Being afraid of the dentist is not at all uncommon. Dental phobia is something that affects a large percentage of the population. Many feel a vague discomfort when thinking about the dentist, while some are so afraid that they avoid going to the dentist at every cost. One common procedure that in particular seems to terrify the people suffering from dentist phobia is the root canal treatment. It's an important procedure to go through if it's needed, as it can save your tooth and make your overall oral health better. If you're facing a root canal while suffering from dentist phobia, there are a few things you can think about.
Curing the pain
Knowing that the procedure is perfectly safe rarely helps people overcome their phobias, as the nature of phobias is that they're often irrational. However, the pain you feel from the infected root should be far worse than the pain caused by the procedure. If you manage to get yourself to the dentist to have a root canal procedure done, there should be some comfort in knowing that your pain will soon be over. Afterwards, you can take pride in the fact that you succeeded, as well as in the fact that you now have healthier teeth than you did before.
Choose the right dentist
Choosing the right dentist for the procedure is of major importance. As you are already feeling uncomfortable and scared, it won't get better by having a dentist that you feel uncomfortable with. If you already have a dentist that you know, this dentist is probably the best option for you. The most important thing for you is to be able to communicate your fear without being scared that the dentist won't take you seriously. There are probably no dentists that would ridicule a scared patient for being scared, but knowing your dentist can help minimise your concerns about this. If you haven't been to the dentist in a long time, you could look into the option of dentists who are specialised in handling patients who are afraid of the dentist. If you are terribly afraid and can't find one of these dentists in your area, it might be worth it to travel for a bit to see one. Whatever makes you feel most comfortable is the right option.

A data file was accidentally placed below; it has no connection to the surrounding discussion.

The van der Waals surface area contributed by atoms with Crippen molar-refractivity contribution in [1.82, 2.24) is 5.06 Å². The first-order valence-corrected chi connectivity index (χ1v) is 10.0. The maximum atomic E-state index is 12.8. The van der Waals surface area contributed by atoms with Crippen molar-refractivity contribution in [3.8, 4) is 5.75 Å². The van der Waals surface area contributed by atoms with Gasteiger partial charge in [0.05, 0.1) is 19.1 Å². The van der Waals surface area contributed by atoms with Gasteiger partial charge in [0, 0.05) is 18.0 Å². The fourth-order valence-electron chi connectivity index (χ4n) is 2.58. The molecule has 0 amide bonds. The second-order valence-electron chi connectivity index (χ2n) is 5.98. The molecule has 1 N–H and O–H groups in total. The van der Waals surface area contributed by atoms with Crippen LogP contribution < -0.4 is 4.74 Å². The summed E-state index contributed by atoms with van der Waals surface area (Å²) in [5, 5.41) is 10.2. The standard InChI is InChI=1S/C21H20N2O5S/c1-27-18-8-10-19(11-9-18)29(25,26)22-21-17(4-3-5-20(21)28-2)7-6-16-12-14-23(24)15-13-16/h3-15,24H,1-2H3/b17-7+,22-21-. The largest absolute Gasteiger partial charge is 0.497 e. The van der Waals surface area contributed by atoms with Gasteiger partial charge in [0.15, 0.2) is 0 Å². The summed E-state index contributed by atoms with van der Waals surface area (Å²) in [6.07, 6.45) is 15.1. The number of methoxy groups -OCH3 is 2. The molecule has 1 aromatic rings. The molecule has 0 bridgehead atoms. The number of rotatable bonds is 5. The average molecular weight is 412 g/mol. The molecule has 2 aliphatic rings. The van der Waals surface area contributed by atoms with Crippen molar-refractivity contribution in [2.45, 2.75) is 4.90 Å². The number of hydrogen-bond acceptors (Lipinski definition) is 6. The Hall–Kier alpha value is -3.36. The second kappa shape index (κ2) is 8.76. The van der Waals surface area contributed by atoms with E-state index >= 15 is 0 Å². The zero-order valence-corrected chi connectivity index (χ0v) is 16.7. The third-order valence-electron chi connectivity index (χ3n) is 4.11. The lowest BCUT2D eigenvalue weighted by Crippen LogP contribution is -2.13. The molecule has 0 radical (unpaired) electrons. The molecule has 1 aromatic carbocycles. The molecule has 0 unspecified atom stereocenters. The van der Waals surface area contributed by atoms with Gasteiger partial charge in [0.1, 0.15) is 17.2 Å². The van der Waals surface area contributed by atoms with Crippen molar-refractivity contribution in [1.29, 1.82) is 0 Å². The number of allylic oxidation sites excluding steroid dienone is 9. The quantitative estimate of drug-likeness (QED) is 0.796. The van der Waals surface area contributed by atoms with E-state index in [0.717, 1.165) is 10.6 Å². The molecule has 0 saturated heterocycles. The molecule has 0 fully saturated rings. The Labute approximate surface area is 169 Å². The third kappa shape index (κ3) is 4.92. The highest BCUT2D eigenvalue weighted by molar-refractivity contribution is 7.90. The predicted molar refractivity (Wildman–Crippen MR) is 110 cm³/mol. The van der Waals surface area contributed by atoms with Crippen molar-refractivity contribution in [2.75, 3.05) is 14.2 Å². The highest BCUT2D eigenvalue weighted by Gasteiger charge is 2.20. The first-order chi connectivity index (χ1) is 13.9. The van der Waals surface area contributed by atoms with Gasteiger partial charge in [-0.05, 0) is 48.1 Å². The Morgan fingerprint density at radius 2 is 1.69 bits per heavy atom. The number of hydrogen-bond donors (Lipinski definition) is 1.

Finally, there are a number of coping techniques that can help you get through your root canal procedure. As it is fairly long, you'll need something to distract you from it. Bring your headphones along and listen to music or a podcast. Practice breathing techniques, and ask your dentist beforehand if you can take a short break if the fear gets too overwhelming. There is no reason for panic, and making you feel safe is the most important thing.
For more information, take the time to sit down with a dentist and explain your fears. They can help come up with a plan to handle your fear while still making sure you get the treatment you need.Share
26 October 2015
I have worked as a school nurse for decades. Children come to me with all sorts of scrapes and bumps and bruises. Black eyes from playing football, sprained wrists from falling off the monkey bars and stomachaches from too many sweets are common complaints. However, the issue that seems to cause the greatest angst is tooth problems. Sometimes a child will have a second tooth knocked out when playing sport and parents arrive in tears. At other times, children come to my office crying because their friends are teasing them about teeth that are discoloured or stick out. I take an active interest in the latest dental news so that I can give parents and children comfort and advice. I have included some of my collected wisdom on these pages. Perhaps this information can help you understand some options when faced with a dental problem. Thank you for reading.